For my own calculations I decided to use the simpler version according to (4). Applied to my configuration an atmospheric correction coefficient g a can be calculated by
According to Kraus  one has also to take into account the shape of the antenna to calculate the proper antenna temperature. Depending on form, size and shape of the antenna he proposes a shape factor k which in my configuration is about k =1.02± 0.05
All correction factors now can be combined into an overall loss factor g .
Now we are able to calculate the proper antenna temperature Tp as a basis to estimate the final moon temperature.
The calculation of the moon temperature requires to know the beam geometry as exactly as possible. Several methods to evaluate the beam angle are known. I decided to measure the beam parameters by a meridian transit measurement of the sun on January 12, 2001 at a declination of d =-21.6°. The normalisation and integration of the sun's transit data leads to the so-called directivity D, but unfortunately only for one polarisation. The data couldn't be integrated in a closed form thus I had to do it with the S -operator. First we need the radio signal of the sun not in decibels but in physical units e.g. in Kelvin antenna temperature.
Then we have to normalise the antenna temperature pattern between 0 and 1.0
The analysis of that normalized power pattern leads directly to the half power beam width HPBW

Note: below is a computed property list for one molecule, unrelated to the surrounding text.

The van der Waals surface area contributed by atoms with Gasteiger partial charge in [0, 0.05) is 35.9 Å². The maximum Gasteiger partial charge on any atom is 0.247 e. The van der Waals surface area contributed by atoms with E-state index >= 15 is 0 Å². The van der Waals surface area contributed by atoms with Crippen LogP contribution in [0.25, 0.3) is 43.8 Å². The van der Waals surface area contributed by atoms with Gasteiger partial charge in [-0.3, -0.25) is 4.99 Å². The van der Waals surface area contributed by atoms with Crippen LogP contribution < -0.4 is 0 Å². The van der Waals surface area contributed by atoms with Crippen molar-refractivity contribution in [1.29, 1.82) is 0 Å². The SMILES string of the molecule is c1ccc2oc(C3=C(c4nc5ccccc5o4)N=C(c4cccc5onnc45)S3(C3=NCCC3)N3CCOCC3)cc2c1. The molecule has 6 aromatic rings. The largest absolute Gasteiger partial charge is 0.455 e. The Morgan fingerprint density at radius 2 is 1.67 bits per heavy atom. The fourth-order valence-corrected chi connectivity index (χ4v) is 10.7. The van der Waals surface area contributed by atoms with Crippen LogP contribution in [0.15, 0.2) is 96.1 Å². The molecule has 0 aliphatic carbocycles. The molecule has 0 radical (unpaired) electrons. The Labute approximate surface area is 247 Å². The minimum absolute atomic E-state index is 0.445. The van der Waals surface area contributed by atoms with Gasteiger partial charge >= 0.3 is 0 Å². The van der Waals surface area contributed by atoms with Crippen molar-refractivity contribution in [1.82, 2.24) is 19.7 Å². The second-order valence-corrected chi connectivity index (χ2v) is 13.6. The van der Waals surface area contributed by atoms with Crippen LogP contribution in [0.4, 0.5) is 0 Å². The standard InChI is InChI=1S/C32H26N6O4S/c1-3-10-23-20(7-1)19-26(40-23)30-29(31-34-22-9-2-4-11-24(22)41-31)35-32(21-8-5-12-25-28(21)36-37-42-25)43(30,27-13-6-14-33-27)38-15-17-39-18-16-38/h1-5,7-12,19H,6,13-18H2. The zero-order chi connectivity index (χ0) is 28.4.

This normalised radio frequency power pattern on the other hand now can be summed up to S with
Now the directivity D can be quantified to
The directivity D can easily be converted into antenna gain G which can be compared with other measurement methods.
Again according to Kraus , D can directly be converted into the interesting beam solid angle W a, expressed in square degrees.
On the other hand the apparent diameter F of the observed moon is not constant. During a moon phase angle f it varies several percent. The more than three hundred individual values were calculated numerically and so the moon solid angle W m expressed in squre degrees can be estimated by
All components (1) until (17) are now known to finally calculate the moon's temperature Tm as a function of antenna temperature, system temperature, elevation, losses, beam angles and so forth.
Tm (18) is the brightness temperature at 2.77cm wavelength averaged over the moon's disk and will be referred to as disk temperature.